It’s the age-old problem; you need experience to get a job, but you need a job to get experience. Of all the dilemmas you’ll face when you’re job hunting, this is the most infuriating. How do you get experience without a job in order to break free from that irritating spiral?
We’ve all been there, scanning the person specification, feeling hopeful and, then… “at least one year’s experience required”. Wait! Don’t cast the application aside just yet. You might have more to offer than you think. The trick is to look beyond traditional, job-related experience and think a wee bit creatively. Here are a few places to look:
Work experience and internships
This is a brilliant way to gain experience in your chosen industry. They’re basically a temporary job, often at a reduced wage (or no wage at all). You can learn about the job, make the right contacts and rack up hours of much needed experience to make your CV sparkle. If you really shine, they might even offer you a permanent job.
List the companies you want to work for and offer your services. Whether it’s one week, a couple of months, every Monday or a year long gig, you’ll get a chance to gain valuable experience. Study the company structure on their website and target the person you most want to work for. Write or email, then a couple of weeks later, call to remind them you’ve contacted them. It’s possible you’ll be palmed off to HR, but at least you’ve planted your flag in the sand.
Largely, I consider work experience to be unpaid and short-term, internships to be longer-term and paid, but really, the terms are interchangeable. Some companies offer travel expenses in return for your hard work, but if that’s not going to pay rent, say so. If you’ve been offered work experience or an unpaid internship, let the company know that you’ll need to earn a wage, too. They should let you arrange your working hours to suit your circumstances (within reason).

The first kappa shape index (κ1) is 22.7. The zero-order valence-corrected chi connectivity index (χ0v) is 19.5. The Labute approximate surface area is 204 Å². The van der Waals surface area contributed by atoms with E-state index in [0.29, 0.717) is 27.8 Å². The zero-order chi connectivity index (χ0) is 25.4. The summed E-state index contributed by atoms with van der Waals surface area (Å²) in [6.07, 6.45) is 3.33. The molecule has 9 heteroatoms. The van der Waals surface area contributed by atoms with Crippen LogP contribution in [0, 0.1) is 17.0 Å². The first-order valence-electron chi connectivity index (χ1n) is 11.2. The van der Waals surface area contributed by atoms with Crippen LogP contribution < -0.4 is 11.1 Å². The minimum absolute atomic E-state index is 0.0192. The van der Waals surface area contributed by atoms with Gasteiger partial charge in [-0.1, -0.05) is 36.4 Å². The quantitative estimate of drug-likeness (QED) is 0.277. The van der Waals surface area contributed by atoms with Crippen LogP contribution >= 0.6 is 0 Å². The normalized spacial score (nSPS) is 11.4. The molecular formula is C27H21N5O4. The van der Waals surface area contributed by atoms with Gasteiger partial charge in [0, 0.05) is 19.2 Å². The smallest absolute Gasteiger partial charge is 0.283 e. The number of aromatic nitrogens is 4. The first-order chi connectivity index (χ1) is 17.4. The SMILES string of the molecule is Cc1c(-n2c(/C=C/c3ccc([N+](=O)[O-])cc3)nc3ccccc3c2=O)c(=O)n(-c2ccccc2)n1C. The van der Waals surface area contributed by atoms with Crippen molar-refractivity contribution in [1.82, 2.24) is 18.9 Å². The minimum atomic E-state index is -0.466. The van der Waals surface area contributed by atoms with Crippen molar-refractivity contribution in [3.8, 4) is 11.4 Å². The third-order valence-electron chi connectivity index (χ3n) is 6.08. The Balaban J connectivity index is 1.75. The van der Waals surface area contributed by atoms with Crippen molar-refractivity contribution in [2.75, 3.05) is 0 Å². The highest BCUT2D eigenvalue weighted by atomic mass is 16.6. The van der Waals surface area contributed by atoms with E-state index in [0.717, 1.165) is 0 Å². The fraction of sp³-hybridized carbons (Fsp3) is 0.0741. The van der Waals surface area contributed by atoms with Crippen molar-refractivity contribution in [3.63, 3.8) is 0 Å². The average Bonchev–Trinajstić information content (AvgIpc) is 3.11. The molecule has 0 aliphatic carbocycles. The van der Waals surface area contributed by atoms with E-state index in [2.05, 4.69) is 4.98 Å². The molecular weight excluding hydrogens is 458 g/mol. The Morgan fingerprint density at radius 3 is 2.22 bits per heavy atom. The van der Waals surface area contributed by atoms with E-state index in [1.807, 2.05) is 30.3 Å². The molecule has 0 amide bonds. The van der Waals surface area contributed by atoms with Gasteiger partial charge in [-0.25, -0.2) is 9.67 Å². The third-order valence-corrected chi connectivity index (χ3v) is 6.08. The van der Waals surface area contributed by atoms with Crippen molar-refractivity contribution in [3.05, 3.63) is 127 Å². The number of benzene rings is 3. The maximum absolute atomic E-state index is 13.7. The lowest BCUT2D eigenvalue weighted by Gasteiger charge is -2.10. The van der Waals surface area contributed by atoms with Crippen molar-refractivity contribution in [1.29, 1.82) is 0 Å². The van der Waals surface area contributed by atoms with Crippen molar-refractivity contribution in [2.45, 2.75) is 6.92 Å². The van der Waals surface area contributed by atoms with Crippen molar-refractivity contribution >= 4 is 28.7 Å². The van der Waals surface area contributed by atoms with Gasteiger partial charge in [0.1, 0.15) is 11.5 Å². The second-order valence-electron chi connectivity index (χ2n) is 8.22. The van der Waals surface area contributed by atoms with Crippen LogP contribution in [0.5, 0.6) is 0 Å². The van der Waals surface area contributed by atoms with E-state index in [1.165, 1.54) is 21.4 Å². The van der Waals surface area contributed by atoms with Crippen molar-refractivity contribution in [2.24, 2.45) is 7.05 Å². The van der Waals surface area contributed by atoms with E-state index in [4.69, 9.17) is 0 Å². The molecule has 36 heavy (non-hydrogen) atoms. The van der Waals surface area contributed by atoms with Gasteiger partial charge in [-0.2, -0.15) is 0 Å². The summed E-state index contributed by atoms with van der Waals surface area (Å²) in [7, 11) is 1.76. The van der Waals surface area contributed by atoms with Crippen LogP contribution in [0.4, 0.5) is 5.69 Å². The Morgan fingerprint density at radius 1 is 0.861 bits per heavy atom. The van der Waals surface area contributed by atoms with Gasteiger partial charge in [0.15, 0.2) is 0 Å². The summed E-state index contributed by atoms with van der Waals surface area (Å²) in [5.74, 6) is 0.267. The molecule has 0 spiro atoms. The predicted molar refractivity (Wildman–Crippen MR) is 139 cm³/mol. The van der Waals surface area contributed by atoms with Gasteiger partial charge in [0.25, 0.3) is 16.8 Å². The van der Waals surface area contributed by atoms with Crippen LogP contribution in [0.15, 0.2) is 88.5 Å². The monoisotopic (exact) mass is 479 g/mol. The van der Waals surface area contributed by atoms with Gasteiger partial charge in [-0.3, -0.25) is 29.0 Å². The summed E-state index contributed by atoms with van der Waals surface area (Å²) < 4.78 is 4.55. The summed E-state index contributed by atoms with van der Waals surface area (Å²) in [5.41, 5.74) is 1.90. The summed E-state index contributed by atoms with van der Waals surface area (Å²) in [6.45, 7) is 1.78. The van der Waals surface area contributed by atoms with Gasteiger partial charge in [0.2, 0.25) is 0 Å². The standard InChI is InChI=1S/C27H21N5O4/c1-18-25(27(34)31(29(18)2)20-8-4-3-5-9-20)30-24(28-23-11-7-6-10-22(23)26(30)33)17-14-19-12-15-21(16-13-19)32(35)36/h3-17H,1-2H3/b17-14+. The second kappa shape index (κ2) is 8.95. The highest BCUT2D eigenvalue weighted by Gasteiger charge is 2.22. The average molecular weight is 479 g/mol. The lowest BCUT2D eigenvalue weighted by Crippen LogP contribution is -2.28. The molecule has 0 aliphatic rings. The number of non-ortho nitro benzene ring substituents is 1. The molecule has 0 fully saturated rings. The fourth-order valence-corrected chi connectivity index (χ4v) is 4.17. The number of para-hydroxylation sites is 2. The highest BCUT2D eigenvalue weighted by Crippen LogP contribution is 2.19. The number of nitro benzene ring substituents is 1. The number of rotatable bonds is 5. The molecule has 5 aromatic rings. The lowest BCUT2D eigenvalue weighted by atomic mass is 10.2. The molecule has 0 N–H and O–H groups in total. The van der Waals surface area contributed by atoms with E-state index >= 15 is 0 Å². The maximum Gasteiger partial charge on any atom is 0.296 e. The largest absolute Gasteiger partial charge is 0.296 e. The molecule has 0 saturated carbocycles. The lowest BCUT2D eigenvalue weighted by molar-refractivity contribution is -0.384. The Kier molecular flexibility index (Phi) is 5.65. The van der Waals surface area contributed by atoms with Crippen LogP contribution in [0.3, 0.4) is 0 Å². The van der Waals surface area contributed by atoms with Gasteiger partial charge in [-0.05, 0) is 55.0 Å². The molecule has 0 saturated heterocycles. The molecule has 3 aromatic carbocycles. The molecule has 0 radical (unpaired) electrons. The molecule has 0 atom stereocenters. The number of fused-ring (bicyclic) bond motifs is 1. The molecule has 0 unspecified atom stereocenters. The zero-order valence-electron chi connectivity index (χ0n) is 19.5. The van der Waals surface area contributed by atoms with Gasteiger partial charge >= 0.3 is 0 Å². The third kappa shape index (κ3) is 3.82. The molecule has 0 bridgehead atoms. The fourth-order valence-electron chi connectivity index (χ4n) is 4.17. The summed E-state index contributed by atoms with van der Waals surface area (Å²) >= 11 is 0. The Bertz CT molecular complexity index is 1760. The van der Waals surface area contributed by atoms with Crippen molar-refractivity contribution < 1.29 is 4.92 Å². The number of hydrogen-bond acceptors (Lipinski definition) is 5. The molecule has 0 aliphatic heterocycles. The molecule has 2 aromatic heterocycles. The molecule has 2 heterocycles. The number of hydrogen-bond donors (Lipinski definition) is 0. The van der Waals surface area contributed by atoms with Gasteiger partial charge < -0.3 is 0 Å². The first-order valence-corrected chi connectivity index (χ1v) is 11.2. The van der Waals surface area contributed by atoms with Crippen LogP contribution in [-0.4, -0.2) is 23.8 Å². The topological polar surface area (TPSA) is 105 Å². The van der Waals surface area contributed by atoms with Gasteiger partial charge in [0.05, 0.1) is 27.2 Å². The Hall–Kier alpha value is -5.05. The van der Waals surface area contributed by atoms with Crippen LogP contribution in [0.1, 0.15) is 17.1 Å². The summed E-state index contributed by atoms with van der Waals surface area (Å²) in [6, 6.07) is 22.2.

This is especially valuable in health, social care, teaching and charities. Do you have a burning desire to be a nurse? Help out at a Care Home. Want to teach? Give your time to a local after school club. Have your eye on a role in a specific charity organisation? Volunteer at a grass-roots level. The very fact that you’re giving up your free time demonstrates your commitment to your chosen vocation.
Transferable skills are those talents and abilities that you’ve picked up in your everyday life that are useful in the workplace. In many cases, you can demonstrate your experience through sport, arts and club membership. If you need to demonstrate experience of leadership and you coach a sports team, chair your local NCT committee or run a choir, put it on your application form. Evidence of teamwork, interpersonal skills, self-motivation and drive can all be found in your involvement in a netball team, amateur dramatics group or classic car club.
Now it’s your turn. Have a look at how you can demonstrate your vast experience in your next job application. If you really don’t have any, go out and get some.
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